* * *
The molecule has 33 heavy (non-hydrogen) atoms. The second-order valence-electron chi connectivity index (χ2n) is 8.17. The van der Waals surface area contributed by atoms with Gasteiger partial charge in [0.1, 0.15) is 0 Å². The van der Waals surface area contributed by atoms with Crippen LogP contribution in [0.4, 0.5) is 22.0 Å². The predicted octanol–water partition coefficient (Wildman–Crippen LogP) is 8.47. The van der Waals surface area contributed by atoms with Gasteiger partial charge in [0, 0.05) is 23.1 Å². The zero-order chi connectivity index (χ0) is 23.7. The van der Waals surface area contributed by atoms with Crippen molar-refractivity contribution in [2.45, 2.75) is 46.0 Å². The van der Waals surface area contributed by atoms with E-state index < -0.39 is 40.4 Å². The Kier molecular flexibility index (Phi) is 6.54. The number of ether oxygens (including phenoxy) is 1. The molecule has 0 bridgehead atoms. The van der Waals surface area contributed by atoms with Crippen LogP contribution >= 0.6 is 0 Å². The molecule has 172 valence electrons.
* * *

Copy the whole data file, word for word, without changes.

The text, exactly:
The molecule has 33 heavy (non-hydrogen) atoms. The second-order valence-electron chi connectivity index (χ2n) is 8.17. The van der Waals surface area contributed by atoms with Gasteiger partial charge in [0.1, 0.15) is 0 Å². The van der Waals surface area contributed by atoms with Crippen LogP contribution in [0.4, 0.5) is 22.0 Å². The predicted octanol–water partition coefficient (Wildman–Crippen LogP) is 8.47. The van der Waals surface area contributed by atoms with Gasteiger partial charge in [0, 0.05) is 23.1 Å². The zero-order chi connectivity index (χ0) is 23.7. The van der Waals surface area contributed by atoms with Crippen molar-refractivity contribution in [2.45, 2.75) is 46.0 Å². The van der Waals surface area contributed by atoms with E-state index < -0.39 is 40.4 Å². The Kier molecular flexibility index (Phi) is 6.54. The number of ether oxygens (including phenoxy) is 1. The molecule has 0 bridgehead atoms. The van der Waals surface area contributed by atoms with Crippen LogP contribution >= 0.6 is 0 Å². The molecule has 172 valence electrons.